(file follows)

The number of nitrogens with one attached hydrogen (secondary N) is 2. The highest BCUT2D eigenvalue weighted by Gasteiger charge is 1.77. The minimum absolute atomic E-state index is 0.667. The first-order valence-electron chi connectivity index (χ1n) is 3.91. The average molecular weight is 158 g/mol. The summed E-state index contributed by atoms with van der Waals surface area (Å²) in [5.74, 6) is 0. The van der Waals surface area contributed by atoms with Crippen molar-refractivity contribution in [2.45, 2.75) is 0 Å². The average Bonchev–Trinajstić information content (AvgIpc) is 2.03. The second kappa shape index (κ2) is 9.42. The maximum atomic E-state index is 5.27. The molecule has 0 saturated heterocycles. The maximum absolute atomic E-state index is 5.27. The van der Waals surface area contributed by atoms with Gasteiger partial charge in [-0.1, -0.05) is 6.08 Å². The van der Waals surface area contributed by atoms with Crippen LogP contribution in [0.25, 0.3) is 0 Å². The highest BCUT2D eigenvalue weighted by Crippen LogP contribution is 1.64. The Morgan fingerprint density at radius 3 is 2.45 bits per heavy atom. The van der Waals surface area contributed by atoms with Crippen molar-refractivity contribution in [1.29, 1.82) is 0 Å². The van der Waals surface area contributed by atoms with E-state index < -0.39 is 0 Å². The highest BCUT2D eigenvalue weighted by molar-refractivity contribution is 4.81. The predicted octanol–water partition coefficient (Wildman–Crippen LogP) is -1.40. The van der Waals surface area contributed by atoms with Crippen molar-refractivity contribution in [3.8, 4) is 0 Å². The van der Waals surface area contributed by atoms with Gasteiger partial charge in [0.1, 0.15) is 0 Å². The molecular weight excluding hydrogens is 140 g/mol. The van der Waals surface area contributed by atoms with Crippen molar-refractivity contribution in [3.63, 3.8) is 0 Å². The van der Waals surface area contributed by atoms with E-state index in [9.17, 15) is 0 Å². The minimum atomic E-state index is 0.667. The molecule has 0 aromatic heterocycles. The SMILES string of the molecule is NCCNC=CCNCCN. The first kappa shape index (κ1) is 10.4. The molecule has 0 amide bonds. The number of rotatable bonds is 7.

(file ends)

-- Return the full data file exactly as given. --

The number of nitrogens with one attached hydrogen (secondary N) is 2. The highest BCUT2D eigenvalue weighted by Gasteiger charge is 1.77. The minimum absolute atomic E-state index is 0.667. The first-order valence-electron chi connectivity index (χ1n) is 3.91. The average molecular weight is 158 g/mol. The summed E-state index contributed by atoms with van der Waals surface area (Å²) in [5.74, 6) is 0. The van der Waals surface area contributed by atoms with Crippen molar-refractivity contribution in [2.45, 2.75) is 0 Å². The average Bonchev–Trinajstić information content (AvgIpc) is 2.03. The second kappa shape index (κ2) is 9.42. The maximum atomic E-state index is 5.27. The molecule has 0 saturated heterocycles. The maximum absolute atomic E-state index is 5.27. The van der Waals surface area contributed by atoms with Gasteiger partial charge in [-0.1, -0.05) is 6.08 Å². The van der Waals surface area contributed by atoms with Crippen LogP contribution in [0.25, 0.3) is 0 Å². The highest BCUT2D eigenvalue weighted by Crippen LogP contribution is 1.64. The Morgan fingerprint density at radius 3 is 2.45 bits per heavy atom. The van der Waals surface area contributed by atoms with Crippen molar-refractivity contribution in [1.29, 1.82) is 0 Å². The van der Waals surface area contributed by atoms with E-state index < -0.39 is 0 Å². The highest BCUT2D eigenvalue weighted by molar-refractivity contribution is 4.81. The predicted octanol–water partition coefficient (Wildman–Crippen LogP) is -1.40. The van der Waals surface area contributed by atoms with Crippen molar-refractivity contribution in [3.8, 4) is 0 Å². The van der Waals surface area contributed by atoms with Gasteiger partial charge in [0.1, 0.15) is 0 Å². The molecular weight excluding hydrogens is 140 g/mol. The van der Waals surface area contributed by atoms with Crippen molar-refractivity contribution in [3.63, 3.8) is 0 Å². The van der Waals surface area contributed by atoms with E-state index in [9.17, 15) is 0 Å². The minimum atomic E-state index is 0.667. The molecule has 0 aromatic heterocycles. The SMILES string of the molecule is NCCNC=CCNCCN. The first kappa shape index (κ1) is 10.4. The molecule has 0 amide bonds. The number of rotatable bonds is 7.